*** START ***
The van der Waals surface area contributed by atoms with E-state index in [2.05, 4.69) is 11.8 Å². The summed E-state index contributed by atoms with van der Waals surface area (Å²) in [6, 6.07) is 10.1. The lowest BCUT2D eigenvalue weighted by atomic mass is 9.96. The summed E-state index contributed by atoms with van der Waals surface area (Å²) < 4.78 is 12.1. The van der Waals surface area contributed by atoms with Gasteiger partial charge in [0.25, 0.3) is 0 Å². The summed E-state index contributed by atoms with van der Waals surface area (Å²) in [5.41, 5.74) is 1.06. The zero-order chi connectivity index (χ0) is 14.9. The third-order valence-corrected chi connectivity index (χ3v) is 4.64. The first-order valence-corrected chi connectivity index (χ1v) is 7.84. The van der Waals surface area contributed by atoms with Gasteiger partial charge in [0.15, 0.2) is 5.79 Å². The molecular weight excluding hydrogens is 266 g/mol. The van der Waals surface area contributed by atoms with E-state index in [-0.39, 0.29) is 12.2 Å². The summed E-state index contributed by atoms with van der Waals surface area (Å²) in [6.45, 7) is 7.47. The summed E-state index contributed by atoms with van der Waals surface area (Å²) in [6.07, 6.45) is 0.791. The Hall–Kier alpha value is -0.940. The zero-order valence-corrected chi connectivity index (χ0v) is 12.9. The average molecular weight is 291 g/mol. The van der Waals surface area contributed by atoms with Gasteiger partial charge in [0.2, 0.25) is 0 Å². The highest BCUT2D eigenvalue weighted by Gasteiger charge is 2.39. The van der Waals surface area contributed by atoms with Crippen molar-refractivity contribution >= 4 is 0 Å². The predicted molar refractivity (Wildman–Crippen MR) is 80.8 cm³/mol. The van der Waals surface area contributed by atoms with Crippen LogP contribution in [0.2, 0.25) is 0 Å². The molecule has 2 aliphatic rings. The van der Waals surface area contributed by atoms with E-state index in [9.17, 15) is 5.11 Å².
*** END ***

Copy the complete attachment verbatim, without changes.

The van der Waals surface area contributed by atoms with E-state index in [2.05, 4.69) is 11.8 Å². The summed E-state index contributed by atoms with van der Waals surface area (Å²) in [6, 6.07) is 10.1. The lowest BCUT2D eigenvalue weighted by atomic mass is 9.96. The summed E-state index contributed by atoms with van der Waals surface area (Å²) < 4.78 is 12.1. The van der Waals surface area contributed by atoms with Gasteiger partial charge in [0.25, 0.3) is 0 Å². The summed E-state index contributed by atoms with van der Waals surface area (Å²) in [5.41, 5.74) is 1.06. The zero-order chi connectivity index (χ0) is 14.9. The third-order valence-corrected chi connectivity index (χ3v) is 4.64. The first-order valence-corrected chi connectivity index (χ1v) is 7.84. The van der Waals surface area contributed by atoms with Gasteiger partial charge in [0.15, 0.2) is 5.79 Å². The molecular weight excluding hydrogens is 266 g/mol. The van der Waals surface area contributed by atoms with E-state index in [-0.39, 0.29) is 12.2 Å². The summed E-state index contributed by atoms with van der Waals surface area (Å²) in [6.45, 7) is 7.47. The summed E-state index contributed by atoms with van der Waals surface area (Å²) in [6.07, 6.45) is 0.791. The Hall–Kier alpha value is -0.940. The zero-order valence-corrected chi connectivity index (χ0v) is 12.9. The average molecular weight is 291 g/mol. The van der Waals surface area contributed by atoms with Gasteiger partial charge in [0.2, 0.25) is 0 Å². The highest BCUT2D eigenvalue weighted by Gasteiger charge is 2.39. The van der Waals surface area contributed by atoms with Crippen molar-refractivity contribution >= 4 is 0 Å². The predicted molar refractivity (Wildman–Crippen MR) is 80.8 cm³/mol. The van der Waals surface area contributed by atoms with Crippen LogP contribution in [0.2, 0.25) is 0 Å². The molecule has 2 aliphatic rings. The van der Waals surface area contributed by atoms with E-state index in [9.17, 15) is 5.11 Å².